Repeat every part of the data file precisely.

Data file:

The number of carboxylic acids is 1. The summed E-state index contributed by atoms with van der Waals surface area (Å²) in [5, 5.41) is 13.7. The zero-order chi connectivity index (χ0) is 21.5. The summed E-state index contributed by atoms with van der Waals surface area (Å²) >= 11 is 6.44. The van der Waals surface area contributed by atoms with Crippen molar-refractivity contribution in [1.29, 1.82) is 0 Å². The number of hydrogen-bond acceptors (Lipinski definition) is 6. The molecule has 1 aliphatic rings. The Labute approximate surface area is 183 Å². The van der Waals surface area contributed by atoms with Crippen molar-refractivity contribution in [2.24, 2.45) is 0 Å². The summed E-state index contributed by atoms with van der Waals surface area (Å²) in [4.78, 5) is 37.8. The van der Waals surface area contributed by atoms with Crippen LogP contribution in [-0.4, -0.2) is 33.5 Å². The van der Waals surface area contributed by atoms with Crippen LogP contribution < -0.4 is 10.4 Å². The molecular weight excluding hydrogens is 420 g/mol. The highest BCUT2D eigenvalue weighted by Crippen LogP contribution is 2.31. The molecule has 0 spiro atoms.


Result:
The number of carboxylic acids is 1. The summed E-state index contributed by atoms with van der Waals surface area (Å²) in [5, 5.41) is 13.7. The zero-order chi connectivity index (χ0) is 21.5. The summed E-state index contributed by atoms with van der Waals surface area (Å²) >= 11 is 6.44. The van der Waals surface area contributed by atoms with Crippen molar-refractivity contribution in [1.29, 1.82) is 0 Å². The number of hydrogen-bond acceptors (Lipinski definition) is 6. The molecule has 1 aliphatic rings. The Labute approximate surface area is 183 Å². The van der Waals surface area contributed by atoms with Crippen molar-refractivity contribution in [2.24, 2.45) is 0 Å². The summed E-state index contributed by atoms with van der Waals surface area (Å²) in [4.78, 5) is 37.8. The van der Waals surface area contributed by atoms with Crippen LogP contribution in [-0.4, -0.2) is 33.5 Å². The van der Waals surface area contributed by atoms with Crippen LogP contribution < -0.4 is 10.4 Å². The molecular weight excluding hydrogens is 420 g/mol. The highest BCUT2D eigenvalue weighted by Crippen LogP contribution is 2.31. The molecule has 0 spiro atoms.